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Many California residents wish to avoid paying US capital gains tax and California income tax on their crypto assets, but don’t wish to give up their US citizenship and pay an expatriation tax (to learn more about expatriation tax planning, click here).  With Congress and the IRS now taking steps to ensure that tax is being paid on the sale of virtual currency (which the US treats as the sale of property for tax purposes), many crypto investors are looking for a solution.  Moving to Puerto Rico is an alternative that could slash capital gains tax rates on crypto assets to between zero and 5%, while retaining your US citizenship and avoiding acceleration of tax on your virtual currency gains on the way out of California.

First, to cut off California’s right to tax the subsequent sale of the cryptocurrency, your move must be planned and executed to effectively terminate your California tax residence and domicile prior to the sale.  For a discussion of when a domicile change becomes effective for California tax purposes and why you should wait to sell appreciated assets until you are sure your domicile change is effective, click here.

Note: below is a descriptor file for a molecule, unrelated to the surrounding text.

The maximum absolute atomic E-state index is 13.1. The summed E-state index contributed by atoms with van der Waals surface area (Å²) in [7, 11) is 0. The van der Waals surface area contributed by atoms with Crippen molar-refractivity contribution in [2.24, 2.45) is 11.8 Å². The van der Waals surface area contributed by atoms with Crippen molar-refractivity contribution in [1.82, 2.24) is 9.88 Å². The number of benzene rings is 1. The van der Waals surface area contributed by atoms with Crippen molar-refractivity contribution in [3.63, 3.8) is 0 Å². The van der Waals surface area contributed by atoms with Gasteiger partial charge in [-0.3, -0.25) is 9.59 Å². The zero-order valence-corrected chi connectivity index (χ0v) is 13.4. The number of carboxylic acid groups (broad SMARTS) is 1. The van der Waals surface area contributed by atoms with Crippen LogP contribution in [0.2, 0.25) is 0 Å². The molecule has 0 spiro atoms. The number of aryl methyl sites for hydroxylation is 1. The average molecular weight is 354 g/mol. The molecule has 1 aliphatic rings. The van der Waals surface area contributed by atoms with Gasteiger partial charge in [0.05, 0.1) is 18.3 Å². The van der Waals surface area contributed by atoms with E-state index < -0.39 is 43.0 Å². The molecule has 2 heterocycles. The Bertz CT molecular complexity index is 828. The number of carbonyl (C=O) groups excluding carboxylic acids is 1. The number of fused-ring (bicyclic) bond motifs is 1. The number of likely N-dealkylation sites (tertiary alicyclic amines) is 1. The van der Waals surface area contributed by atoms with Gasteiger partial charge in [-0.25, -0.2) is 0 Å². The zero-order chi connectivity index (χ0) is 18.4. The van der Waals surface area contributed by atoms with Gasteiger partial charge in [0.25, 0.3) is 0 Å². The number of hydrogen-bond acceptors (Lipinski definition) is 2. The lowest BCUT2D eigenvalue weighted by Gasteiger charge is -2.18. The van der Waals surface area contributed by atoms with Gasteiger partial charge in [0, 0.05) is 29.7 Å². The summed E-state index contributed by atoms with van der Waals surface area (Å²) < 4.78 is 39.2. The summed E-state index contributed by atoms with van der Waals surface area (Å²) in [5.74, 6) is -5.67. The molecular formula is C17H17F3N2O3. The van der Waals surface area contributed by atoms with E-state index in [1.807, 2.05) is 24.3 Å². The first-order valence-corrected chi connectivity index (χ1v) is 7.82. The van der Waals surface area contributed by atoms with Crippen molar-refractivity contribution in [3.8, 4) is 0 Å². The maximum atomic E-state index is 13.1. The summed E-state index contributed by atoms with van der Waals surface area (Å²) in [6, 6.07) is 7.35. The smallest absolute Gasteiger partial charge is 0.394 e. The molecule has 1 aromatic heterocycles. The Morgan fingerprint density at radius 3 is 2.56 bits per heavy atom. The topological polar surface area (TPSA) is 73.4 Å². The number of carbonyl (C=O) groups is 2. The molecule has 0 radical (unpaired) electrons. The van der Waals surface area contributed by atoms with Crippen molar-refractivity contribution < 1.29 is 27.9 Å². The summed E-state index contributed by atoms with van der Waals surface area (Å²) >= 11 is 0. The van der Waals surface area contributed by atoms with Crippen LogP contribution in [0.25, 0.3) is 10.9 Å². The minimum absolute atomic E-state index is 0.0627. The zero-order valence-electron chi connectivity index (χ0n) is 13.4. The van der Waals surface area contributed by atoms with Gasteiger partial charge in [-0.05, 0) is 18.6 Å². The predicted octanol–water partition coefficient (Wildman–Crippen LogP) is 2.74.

Second, post-move income and gains earned outside the U.S. may be permanently exempt from U.S. tax if certain requirements are met.  Importantly, the crypto investor must take steps to qualify as a “bona fide resident” of Puerto Rico (“PR”) after the move.  To so qualify, three tests must be satisfied: (i) a “presence” test (referring to time spent in PR each year); (ii) a “tax home” test (requiring that your principal place of business (or if you gave none, your principal residence) be located in PR; and (iii) a “closer connection” test (which requires that you develop and retain a closer personal connection to PR than to the US for the tax years in question).  Each of these tests have detailed rules that must be satisfied.

It is a common in my practice to have one spouse become vulnerable to being treated as a California income tax resident, while the other does not.  Most often this happens because one spouse remains in California when the other returns home to run a business or work.  It can also happen when one spouse stays longer in California to supervise children in school, to undergo medical treatment or to complete a work assignment in California.  In still others, the situation arises because one spouse simply doesn’t want to return to a cold, snowy or rainy environment just because their “six months” is up.